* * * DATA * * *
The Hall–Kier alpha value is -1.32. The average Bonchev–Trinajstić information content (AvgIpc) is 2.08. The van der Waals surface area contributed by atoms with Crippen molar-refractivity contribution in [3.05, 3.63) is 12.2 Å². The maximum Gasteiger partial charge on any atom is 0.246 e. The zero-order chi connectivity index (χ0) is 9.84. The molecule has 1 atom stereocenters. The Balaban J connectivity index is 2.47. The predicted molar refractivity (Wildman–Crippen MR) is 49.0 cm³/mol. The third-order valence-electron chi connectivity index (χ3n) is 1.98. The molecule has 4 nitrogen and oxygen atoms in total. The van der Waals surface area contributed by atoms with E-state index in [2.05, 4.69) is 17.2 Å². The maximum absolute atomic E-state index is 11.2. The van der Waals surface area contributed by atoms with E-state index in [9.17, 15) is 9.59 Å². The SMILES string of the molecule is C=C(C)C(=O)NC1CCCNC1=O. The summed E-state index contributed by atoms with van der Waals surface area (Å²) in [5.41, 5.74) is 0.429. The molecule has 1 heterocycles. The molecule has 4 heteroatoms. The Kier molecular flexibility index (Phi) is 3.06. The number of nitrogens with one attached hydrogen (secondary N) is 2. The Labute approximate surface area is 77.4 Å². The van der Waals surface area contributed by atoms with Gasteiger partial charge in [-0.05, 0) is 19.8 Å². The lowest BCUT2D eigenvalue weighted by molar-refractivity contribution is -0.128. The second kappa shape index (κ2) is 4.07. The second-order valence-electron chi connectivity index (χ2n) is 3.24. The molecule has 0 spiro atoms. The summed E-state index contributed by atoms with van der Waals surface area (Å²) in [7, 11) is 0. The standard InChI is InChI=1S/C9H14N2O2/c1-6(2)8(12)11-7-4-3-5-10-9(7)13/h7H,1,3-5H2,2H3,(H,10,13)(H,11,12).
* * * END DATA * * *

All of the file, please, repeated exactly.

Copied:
The Hall–Kier alpha value is -1.32. The average Bonchev–Trinajstić information content (AvgIpc) is 2.08. The van der Waals surface area contributed by atoms with Crippen molar-refractivity contribution in [3.05, 3.63) is 12.2 Å². The maximum Gasteiger partial charge on any atom is 0.246 e. The zero-order chi connectivity index (χ0) is 9.84. The molecule has 1 atom stereocenters. The Balaban J connectivity index is 2.47. The predicted molar refractivity (Wildman–Crippen MR) is 49.0 cm³/mol. The third-order valence-electron chi connectivity index (χ3n) is 1.98. The molecule has 4 nitrogen and oxygen atoms in total. The van der Waals surface area contributed by atoms with E-state index in [2.05, 4.69) is 17.2 Å². The maximum absolute atomic E-state index is 11.2. The van der Waals surface area contributed by atoms with E-state index in [9.17, 15) is 9.59 Å². The SMILES string of the molecule is C=C(C)C(=O)NC1CCCNC1=O. The summed E-state index contributed by atoms with van der Waals surface area (Å²) in [5.41, 5.74) is 0.429. The molecule has 1 heterocycles. The molecule has 4 heteroatoms. The Kier molecular flexibility index (Phi) is 3.06. The number of nitrogens with one attached hydrogen (secondary N) is 2. The Labute approximate surface area is 77.4 Å². The van der Waals surface area contributed by atoms with Gasteiger partial charge in [-0.05, 0) is 19.8 Å². The lowest BCUT2D eigenvalue weighted by molar-refractivity contribution is -0.128. The second kappa shape index (κ2) is 4.07. The second-order valence-electron chi connectivity index (χ2n) is 3.24. The molecule has 0 spiro atoms. The summed E-state index contributed by atoms with van der Waals surface area (Å²) in [7, 11) is 0. The standard InChI is InChI=1S/C9H14N2O2/c1-6(2)8(12)11-7-4-3-5-10-9(7)13/h7H,1,3-5H2,2H3,(H,10,13)(H,11,12).